Two Turtle Doves
and a Partridge in a Pear Tree

On the eighth day of Christmas
my true love sent to me:
Eight Maids a Milking
Seven Swans a Swimming
Six Geese a Laying
Five Golden Rings
Four Calling Birds
Three French Hens
Two Turtle Doves
and a Partridge in a Pear Tree

On the ninth day of Christmas
my true love sent to me:
Nine Ladies Dancing
Eight Maids a Milking
Seven Swans a Swimming
Six Geese a Laying
Five Golden Rings
Four Calling Birds
Three French Hens
Two Turtle Doves
and a Partridge in a Pear Tree

On the tenth day of Christmas
my true love sent to me:
Ten Lords a Leaping
Nine Ladies Dancing
Eight Maids a Milking
Seven Swans a Swimming
Six Geese a Laying
Five Golden Rings
Four Calling Birds
Three French Hens
Two Turtle Doves
and a Partridge in a Pear Tree

On the eleventh day of Christmas
my true love sent to me:
Eleven Pipers Piping
Ten Lords a Leaping
Nine Ladies Dancing
Eight Maids a Milking
Seven Swans a Swimming
Six Geese a Laying
Five Golden Rings
Four Calling Birds
Three French Hens
Two Turtle Doves
and a Partridge in a Pear Tree

On the twelfth day of Christmas
my true love sent to me:
12 Drummers Drumming
Eleven Pipers Piping
Ten Lords a Leaping
Nine Ladies Dancing
Eight Maids a Milking
Seven Swans a Swimming
Six Geese a Laying
Five Golden Rings
Four Calling Birds
Three French Hens
Two Turtle Doves
and a Partridge in a Pear Tree

No New Year’s resolutions, no regrets

No New Year’s resolutions, no regrets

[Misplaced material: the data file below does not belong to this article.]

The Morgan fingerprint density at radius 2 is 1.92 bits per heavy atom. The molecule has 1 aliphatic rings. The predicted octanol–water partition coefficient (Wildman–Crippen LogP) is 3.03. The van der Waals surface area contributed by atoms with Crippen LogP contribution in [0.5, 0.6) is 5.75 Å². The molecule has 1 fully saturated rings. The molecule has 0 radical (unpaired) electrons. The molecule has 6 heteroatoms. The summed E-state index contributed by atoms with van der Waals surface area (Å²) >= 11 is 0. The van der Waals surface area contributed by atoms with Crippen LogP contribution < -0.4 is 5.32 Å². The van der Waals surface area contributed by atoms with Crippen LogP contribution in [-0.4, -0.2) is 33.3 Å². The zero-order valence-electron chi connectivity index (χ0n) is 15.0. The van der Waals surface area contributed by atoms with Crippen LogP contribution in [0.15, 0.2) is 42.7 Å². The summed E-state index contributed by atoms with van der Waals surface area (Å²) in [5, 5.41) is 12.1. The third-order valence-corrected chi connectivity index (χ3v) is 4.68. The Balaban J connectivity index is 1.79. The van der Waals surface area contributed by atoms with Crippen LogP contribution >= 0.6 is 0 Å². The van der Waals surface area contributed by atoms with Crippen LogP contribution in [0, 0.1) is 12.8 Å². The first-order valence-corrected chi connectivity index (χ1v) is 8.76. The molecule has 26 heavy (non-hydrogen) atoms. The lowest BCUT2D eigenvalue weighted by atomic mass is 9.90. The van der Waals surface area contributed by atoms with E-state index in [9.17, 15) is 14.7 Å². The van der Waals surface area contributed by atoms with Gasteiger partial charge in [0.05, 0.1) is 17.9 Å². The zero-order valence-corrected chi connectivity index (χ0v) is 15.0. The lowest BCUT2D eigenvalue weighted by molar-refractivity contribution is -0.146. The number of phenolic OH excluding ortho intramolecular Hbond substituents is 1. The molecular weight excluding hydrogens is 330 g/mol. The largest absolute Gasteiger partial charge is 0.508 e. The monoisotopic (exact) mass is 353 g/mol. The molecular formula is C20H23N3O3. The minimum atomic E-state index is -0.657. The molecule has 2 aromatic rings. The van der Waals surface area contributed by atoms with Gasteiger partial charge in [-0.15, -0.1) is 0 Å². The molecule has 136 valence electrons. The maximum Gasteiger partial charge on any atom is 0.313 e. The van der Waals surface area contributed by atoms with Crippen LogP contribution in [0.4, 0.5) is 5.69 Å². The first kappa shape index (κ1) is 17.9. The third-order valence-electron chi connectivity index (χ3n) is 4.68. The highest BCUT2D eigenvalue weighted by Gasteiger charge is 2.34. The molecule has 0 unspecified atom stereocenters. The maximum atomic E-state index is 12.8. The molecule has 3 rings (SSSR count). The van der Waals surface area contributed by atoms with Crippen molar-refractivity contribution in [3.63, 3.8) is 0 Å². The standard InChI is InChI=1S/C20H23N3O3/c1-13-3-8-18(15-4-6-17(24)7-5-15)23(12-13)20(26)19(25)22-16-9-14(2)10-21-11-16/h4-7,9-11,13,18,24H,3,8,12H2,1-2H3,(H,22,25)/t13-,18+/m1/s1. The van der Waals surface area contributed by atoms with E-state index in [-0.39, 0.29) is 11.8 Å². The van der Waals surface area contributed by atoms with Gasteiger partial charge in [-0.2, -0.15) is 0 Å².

No New Year’s resolutions?

Nope. Nary a one. I’m an irresponsible creature and I hate resolver’s regrets, so about this time in the year I pick a comfy patch of sofa and settle down with a cup of tea to gloat about all the awesome shit I did get done in the past year.

So, this year, feel free to bring-your-own teacup and settle down with me for an organised gloat-in.

2018 was pretty chaotic for me. In my day job, I changed bosses three times, got sent to the UK for a few days, my entire department moved offices, I got promoted, and now have someone reporting to me (or, as I could say, doubled the size of my team).

In terms of writing, I published my very first urban fantasy novel, Death is for the Living, on 26th December, and so far it’s attracted four- and five-star reviews, which I’m pretty happy about, as I’m primarily a sci-fi writer. I now have a row of five books in my shelf that have my name on the spine, which gives me a daily ego boost (not that my ego needs the boosting). I’m hoping to make that six by the end of 2019. With the above-mentioned day job, one book per year tends to be about my limit; there are just too many days when I crawl home and fall face-down in my sofa at the end of the day to reliably manage more than that.

I’m also happy that despite a day job that flattens me on a reliable basis, I managed to read 180 books in 2018, and 41 of them were for-review books (you can check out my top picks if you’re looking for reading matter…).

I got away on holiday this year, and spent two weeks in Iceland, riding very small horses across waterfalls and lava fields, driving around the west coast and into the Westfjords, and basking in mineral hot springs.

So, overall, while I wouldn’t mind 2019 being a bit less crazy, overall 2018 was a pretty good year.